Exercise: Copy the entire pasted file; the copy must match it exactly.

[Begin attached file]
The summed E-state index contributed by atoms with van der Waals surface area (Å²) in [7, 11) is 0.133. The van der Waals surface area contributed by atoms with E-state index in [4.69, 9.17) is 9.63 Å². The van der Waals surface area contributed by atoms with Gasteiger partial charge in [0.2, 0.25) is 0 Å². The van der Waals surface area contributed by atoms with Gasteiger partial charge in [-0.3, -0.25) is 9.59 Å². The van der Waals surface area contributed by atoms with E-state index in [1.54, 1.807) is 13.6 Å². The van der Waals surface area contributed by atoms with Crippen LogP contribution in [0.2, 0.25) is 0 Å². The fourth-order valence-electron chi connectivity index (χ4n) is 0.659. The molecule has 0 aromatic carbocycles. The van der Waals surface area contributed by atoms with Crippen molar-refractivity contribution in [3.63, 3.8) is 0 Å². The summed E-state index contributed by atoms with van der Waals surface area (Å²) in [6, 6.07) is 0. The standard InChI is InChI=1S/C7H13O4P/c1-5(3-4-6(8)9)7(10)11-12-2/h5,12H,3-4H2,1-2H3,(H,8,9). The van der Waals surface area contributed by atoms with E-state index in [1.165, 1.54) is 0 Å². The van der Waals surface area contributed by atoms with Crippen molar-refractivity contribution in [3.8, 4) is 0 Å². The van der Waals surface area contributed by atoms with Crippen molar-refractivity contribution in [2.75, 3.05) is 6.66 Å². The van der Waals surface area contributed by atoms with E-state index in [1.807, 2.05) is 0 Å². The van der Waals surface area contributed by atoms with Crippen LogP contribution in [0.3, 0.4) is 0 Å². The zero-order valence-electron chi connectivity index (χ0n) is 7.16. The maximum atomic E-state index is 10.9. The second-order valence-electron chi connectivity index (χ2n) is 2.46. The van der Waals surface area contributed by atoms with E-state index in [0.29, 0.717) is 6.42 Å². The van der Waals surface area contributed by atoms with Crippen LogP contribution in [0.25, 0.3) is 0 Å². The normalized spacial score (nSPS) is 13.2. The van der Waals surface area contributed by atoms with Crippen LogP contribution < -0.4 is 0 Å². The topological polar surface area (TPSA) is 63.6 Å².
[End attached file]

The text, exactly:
The summed E-state index contributed by atoms with van der Waals surface area (Å²) in [7, 11) is 0.133. The van der Waals surface area contributed by atoms with E-state index in [4.69, 9.17) is 9.63 Å². The van der Waals surface area contributed by atoms with Gasteiger partial charge in [0.2, 0.25) is 0 Å². The van der Waals surface area contributed by atoms with Gasteiger partial charge in [-0.3, -0.25) is 9.59 Å². The van der Waals surface area contributed by atoms with E-state index in [1.54, 1.807) is 13.6 Å². The van der Waals surface area contributed by atoms with Crippen LogP contribution in [0.2, 0.25) is 0 Å². The fourth-order valence-electron chi connectivity index (χ4n) is 0.659. The molecule has 0 aromatic carbocycles. The van der Waals surface area contributed by atoms with Crippen molar-refractivity contribution in [3.63, 3.8) is 0 Å². The summed E-state index contributed by atoms with van der Waals surface area (Å²) in [6, 6.07) is 0. The standard InChI is InChI=1S/C7H13O4P/c1-5(3-4-6(8)9)7(10)11-12-2/h5,12H,3-4H2,1-2H3,(H,8,9). The van der Waals surface area contributed by atoms with E-state index in [1.165, 1.54) is 0 Å². The van der Waals surface area contributed by atoms with Crippen molar-refractivity contribution in [3.8, 4) is 0 Å². The van der Waals surface area contributed by atoms with Crippen molar-refractivity contribution in [2.75, 3.05) is 6.66 Å². The van der Waals surface area contributed by atoms with E-state index in [1.807, 2.05) is 0 Å². The van der Waals surface area contributed by atoms with Crippen LogP contribution in [0.3, 0.4) is 0 Å². The zero-order valence-electron chi connectivity index (χ0n) is 7.16. The maximum atomic E-state index is 10.9. The second-order valence-electron chi connectivity index (χ2n) is 2.46. The van der Waals surface area contributed by atoms with E-state index in [0.29, 0.717) is 6.42 Å². The van der Waals surface area contributed by atoms with Crippen LogP contribution in [0.25, 0.3) is 0 Å². The normalized spacial score (nSPS) is 13.2. The van der Waals surface area contributed by atoms with Crippen LogP contribution < -0.4 is 0 Å². The topological polar surface area (TPSA) is 63.6 Å².